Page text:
Tuesday, September 22, 2015

What I'd Name My Fantasy Hockey Team, If I Joined a Hockey Pool This Year

Not Tone Deaf

Bunch of Rape Apologists

Voluntary Deportation

Guys Who Need Better Mental Health Professionals

How To Get Away With... okay well maybe a hockey player has never murdered anyone, but the way things are going, let's not count our chickens before they hatch

But They're Nice Guys!

What Happened to "Innocent Until Proven Guil... ajlhwkjhtiuergbkgcbuyrwtbeyu

Listen, They're Really Good at Hockey Pucks, ok

Why Can't My Team Just Be PK, Price, and Pacioretty? No, like, why?

Better Than NFL Players*
(*not)

Gary Bettman Cares

Sunday, February 15, 2015

Things I'm Too Polite To Tell You At Your Baby Shower

I hope you love your baby as much as I love "Uptown Funk": fully, shamelessly, even if it makes you uncool.

I hope you love your baby as much as I love Beyonce's cover of "Uptown Funk." She hasn't actually recorded one, but I imagined it, and that counts, right?

I hope you love your baby as much as Beyonce loves Blue Ivy.

I hope you love your baby as much as I love Blue Ivy.

I hope you love your baby more than I loved turning my concert ticket money into "piece of fuzzy cloth with a face on it" money.

I hope you love your baby as much as I love being able to drink wine right now. Seriously. This unoaked Chardonnay. You have no idea. I'm going to try pairing it with sushi. I don't know whether or not they'll pair nicely, but how great is sushi? So delicious.

I love you love your baby as much as you love Pinterest.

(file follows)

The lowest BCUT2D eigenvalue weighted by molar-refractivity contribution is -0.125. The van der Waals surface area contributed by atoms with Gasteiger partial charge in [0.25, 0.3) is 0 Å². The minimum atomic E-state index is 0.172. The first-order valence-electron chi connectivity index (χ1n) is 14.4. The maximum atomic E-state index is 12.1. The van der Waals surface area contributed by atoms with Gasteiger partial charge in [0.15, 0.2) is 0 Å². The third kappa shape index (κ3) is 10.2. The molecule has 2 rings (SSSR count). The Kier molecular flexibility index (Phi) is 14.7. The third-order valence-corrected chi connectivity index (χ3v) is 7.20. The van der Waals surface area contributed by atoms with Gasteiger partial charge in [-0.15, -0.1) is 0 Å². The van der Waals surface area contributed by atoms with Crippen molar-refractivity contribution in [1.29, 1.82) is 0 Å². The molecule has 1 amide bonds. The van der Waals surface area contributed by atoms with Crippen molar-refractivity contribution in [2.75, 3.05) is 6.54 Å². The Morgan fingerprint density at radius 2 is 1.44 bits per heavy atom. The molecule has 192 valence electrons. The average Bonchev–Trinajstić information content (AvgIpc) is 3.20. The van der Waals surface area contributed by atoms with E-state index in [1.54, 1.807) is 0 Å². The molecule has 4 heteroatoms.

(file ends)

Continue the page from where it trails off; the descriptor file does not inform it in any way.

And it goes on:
I hope you love your baby as much as I love going to parties that serve no purpose other than to give you gifts. The baby industrial complex is REAL.

I hope you love your baby as much as I am going to love asking you to buy me things when I have a baby. Even if it's just a toy baby like in American Sniper. You'll throw me a toy baby shower, right?

I hope you love your baby as much as I loved buying a dozen grey onesies for your baby, just like you asked.

I hope you love your baby enough to eventually introduce it to colour, like it's living in The Wizard of Oz or something. I hope you consider synching your labour to some Pink Floyd songs. It'll totally line up.

I hope you love your baby enough to never make it watch that Oz movie with James Franco, but that you also love it enough to teach it about patriarchy and that white men are liars who ruin stuff (just like the Wizard, or Sam Raimi.)

I hope you love your baby so much that you forgive it for being the reason you pooped in front of doctors during childbirth.

I hope you love your baby. Because I do, but not enough to change its diapers. Hope that's okay.